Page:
How to Tackle the Kira Talent Interview Questions 2023
Kira Talent is a virtual interview platform used by several top universities in their admissions process in lieu of, or as a precursor to, the traditional face-to-face MBA interview. Top business schools like INSEAD, LBS, Oxford, Berkeley Haas, Kellogg, and Yale ask applicants to complete the Kira Talent interview.
The Kira Talent interview is an invite-only, timed interview that applicants complete at home. It may be followed by an in-person or online interview with an interviewer at the school.
Kira Talent attempts to reproduce a formal MBA interview by asking you a video or text based question, giving you a short time to consider your response, and then recording your answer using the webcam and microphone of your computer or using a text box. Some schools use fixed questions, making it possible to prepare in advance. Other schools randomly select from a bank of questions, like Oxford's Said Business School, which also asks applicants to submit a short written essay.
The Kira Talent interview is meant to give the Admissions Committee a “holistic view” of the applicant’s fit with the program. It’s also a good way for them to filter out applicants who are poor communicators or who cannot structure their answers spontaneously.
So when you prepare your Kira Talent answers, avoid the temptation to learn them by rote and repeat verbatim. It’ll be obvious, and will hurt your chances of acceptance.
When giving the Kira Talent interview, you will be asked two broad categories of questions: motivational questions and behavioral questions.
Motivational questions are all about the 'why's and 'how's of your application. This includes your goals, your reasons for pursuing the MBA program, and your previous experiences. The AdCom wants to understand if your motivations are clear and consistent. These questions are pretty straightforward; you’ll probably already have the material for these ready for your written application essays.
Here are some examples of the motivational questions you’ll be asked in the Kira Talent interview:
Why an MBA now?
What are your short-term and long-term career goals?
How will you contribute to the class and the school’s community?
How will an MBA will help you reach your goals?
Why are you pursuing an MBA at this school?
What do you expect to gain from this MBA program?
Give us 3 reasons why you applied for this MBA program.
Give us 3 reasons why we should offer you a place in this MBA program.
If you’re admitted to our program, what do you think your biggest challenge will be in the first year?
What distinguishes you from other applicants?
An effective strategy to tackle these is by reviewing your application material and school research (including clubs, electives, extracurriculars) thoroughly, listing key points from your conversations with school alumni, students, and staff, and being clear on your fit with the school’s values and culture. Remember to write down relevant names and figures in your notes, these might help you under pressure!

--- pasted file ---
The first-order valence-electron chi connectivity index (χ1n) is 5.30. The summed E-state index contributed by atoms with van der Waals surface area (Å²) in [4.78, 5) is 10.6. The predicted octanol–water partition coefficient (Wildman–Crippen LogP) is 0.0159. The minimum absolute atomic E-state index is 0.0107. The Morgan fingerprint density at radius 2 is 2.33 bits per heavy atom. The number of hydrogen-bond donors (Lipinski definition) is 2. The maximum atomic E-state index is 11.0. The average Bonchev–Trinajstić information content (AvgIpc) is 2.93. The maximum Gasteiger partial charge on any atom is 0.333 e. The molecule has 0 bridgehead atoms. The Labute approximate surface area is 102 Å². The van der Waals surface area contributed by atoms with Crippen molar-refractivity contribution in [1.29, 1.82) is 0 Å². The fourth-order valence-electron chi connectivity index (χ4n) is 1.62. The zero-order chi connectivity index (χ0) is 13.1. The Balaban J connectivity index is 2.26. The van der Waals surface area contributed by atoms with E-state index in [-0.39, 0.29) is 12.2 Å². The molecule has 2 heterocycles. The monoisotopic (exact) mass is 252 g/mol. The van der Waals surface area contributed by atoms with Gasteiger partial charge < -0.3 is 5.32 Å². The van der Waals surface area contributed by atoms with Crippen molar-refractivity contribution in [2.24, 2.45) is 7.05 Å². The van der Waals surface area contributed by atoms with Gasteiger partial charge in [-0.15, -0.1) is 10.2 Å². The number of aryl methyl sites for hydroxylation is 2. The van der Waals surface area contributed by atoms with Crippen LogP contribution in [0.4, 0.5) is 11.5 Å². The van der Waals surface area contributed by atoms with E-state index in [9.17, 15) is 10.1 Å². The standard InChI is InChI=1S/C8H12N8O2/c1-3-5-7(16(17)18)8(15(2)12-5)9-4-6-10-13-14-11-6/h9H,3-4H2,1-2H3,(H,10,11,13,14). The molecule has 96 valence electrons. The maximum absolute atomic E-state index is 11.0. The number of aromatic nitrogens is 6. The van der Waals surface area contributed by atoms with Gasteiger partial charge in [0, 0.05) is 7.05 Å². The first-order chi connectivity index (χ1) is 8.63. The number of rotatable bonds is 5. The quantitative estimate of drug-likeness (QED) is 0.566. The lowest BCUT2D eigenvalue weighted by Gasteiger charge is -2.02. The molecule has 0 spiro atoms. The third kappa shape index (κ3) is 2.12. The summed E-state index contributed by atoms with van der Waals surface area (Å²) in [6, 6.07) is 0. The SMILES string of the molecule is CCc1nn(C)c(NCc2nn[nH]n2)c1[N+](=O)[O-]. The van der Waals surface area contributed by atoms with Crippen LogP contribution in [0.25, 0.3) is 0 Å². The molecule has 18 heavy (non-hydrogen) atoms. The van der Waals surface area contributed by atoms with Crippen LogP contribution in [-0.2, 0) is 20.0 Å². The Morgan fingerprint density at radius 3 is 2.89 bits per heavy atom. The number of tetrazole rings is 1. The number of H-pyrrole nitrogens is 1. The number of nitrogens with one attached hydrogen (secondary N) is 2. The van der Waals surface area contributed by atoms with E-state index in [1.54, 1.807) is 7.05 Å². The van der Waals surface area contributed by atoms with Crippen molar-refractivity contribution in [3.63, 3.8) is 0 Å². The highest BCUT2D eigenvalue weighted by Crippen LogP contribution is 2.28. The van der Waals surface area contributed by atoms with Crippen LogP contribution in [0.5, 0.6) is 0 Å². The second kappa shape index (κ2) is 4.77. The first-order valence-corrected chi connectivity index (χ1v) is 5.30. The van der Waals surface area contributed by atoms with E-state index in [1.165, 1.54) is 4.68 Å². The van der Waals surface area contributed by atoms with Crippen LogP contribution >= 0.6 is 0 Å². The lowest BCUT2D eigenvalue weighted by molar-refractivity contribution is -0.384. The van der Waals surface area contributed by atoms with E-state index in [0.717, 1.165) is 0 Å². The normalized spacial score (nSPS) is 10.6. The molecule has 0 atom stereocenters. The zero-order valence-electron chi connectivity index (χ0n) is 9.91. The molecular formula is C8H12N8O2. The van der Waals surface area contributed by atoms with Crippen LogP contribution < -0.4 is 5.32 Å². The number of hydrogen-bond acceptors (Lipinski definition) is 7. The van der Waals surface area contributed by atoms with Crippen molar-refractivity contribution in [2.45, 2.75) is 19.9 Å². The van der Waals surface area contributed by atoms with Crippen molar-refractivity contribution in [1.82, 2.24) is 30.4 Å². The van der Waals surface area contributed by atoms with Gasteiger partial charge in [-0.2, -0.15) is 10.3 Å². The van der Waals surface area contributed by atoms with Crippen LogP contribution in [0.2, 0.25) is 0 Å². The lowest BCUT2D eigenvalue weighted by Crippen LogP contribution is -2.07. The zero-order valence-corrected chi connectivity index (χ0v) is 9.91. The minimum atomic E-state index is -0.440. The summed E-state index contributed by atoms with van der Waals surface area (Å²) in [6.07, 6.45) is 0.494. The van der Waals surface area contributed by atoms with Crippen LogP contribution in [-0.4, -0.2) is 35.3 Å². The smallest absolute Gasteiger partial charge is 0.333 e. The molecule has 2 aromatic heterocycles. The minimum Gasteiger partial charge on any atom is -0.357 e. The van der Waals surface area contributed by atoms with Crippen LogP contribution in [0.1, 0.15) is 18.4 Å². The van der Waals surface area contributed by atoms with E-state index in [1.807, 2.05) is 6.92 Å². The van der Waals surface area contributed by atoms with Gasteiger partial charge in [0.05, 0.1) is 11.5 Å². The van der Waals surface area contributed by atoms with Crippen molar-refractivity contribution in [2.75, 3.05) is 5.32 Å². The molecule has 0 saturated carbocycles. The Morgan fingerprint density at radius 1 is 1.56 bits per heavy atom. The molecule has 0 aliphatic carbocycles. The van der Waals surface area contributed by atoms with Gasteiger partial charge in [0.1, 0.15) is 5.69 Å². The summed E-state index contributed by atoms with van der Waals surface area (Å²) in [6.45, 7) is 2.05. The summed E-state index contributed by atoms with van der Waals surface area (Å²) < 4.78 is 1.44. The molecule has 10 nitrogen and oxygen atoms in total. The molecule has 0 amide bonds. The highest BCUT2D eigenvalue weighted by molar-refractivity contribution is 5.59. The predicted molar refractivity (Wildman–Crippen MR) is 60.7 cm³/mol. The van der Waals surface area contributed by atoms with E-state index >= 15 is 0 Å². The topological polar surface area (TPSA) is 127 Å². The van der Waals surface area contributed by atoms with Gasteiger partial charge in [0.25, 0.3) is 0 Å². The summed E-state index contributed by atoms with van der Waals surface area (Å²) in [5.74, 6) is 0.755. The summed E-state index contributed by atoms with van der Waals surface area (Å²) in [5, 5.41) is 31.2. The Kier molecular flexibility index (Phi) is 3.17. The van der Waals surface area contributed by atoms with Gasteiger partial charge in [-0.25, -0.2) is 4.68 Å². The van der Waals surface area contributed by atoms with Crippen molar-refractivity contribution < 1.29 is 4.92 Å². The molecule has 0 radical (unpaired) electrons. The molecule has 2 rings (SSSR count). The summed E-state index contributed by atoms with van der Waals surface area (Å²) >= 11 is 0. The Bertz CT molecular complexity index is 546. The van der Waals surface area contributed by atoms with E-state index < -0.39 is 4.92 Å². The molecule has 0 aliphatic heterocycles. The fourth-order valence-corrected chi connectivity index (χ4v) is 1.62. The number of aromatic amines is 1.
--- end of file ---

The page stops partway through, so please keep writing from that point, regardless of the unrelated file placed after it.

Behavioral questions are a bit trickier. They assess your ability to handle challenging situations based on your past experiences. Behavioral interview questions are often centered around classic workplace situations that test your leadership, teamwork, communication, adaptability, responsibility, crisis management, collaboration, commitment to diversity, time management, and professional and personal values.
Here are some examples of the behavioral questions you’ll be asked in the Kira Talent interview:
Tell us about a time when you faced an ethical dilemma.
Would you say most people act out of self interest or altruism?
Tell us about a time when you had to overcome a bias to succeed.
Tell us about the last time when you stepped out of your comfort zone.
If you had an extra hour everyday, what would you use it for?
What advice do you give others but struggle to follow yourself?
Share with us what inspires you to get out of bed everyday.
Tell us what you were like 5 years ago and how you are different today.
Tell us about a time when you helped implement an innovative idea.
Tell us about a time when you were unhappy with your performance at work. How did you address it?
If you were to give a piece of advice to your 18 year old self, what would it be?
If you could go back in time and change something in the past, what would you change?
Tell us about a time when you tried to pursue something and then suddenly had a change of heart. How did you deal with it and make the transition?
How do you manage to work effectively under pressure?
Tell us about a time when you were overwhelmed with work pressure. How do you handle it?
Tell us about a time when a failure ended up leading you to success.
Walk us through the biggest challenge you’ve faced.
Share with us your most significant achievement.
What’s your biggest strength/weakness and why?
Tell us about a time when you led a team.
What was the hardest piece of news you ever had to deliver?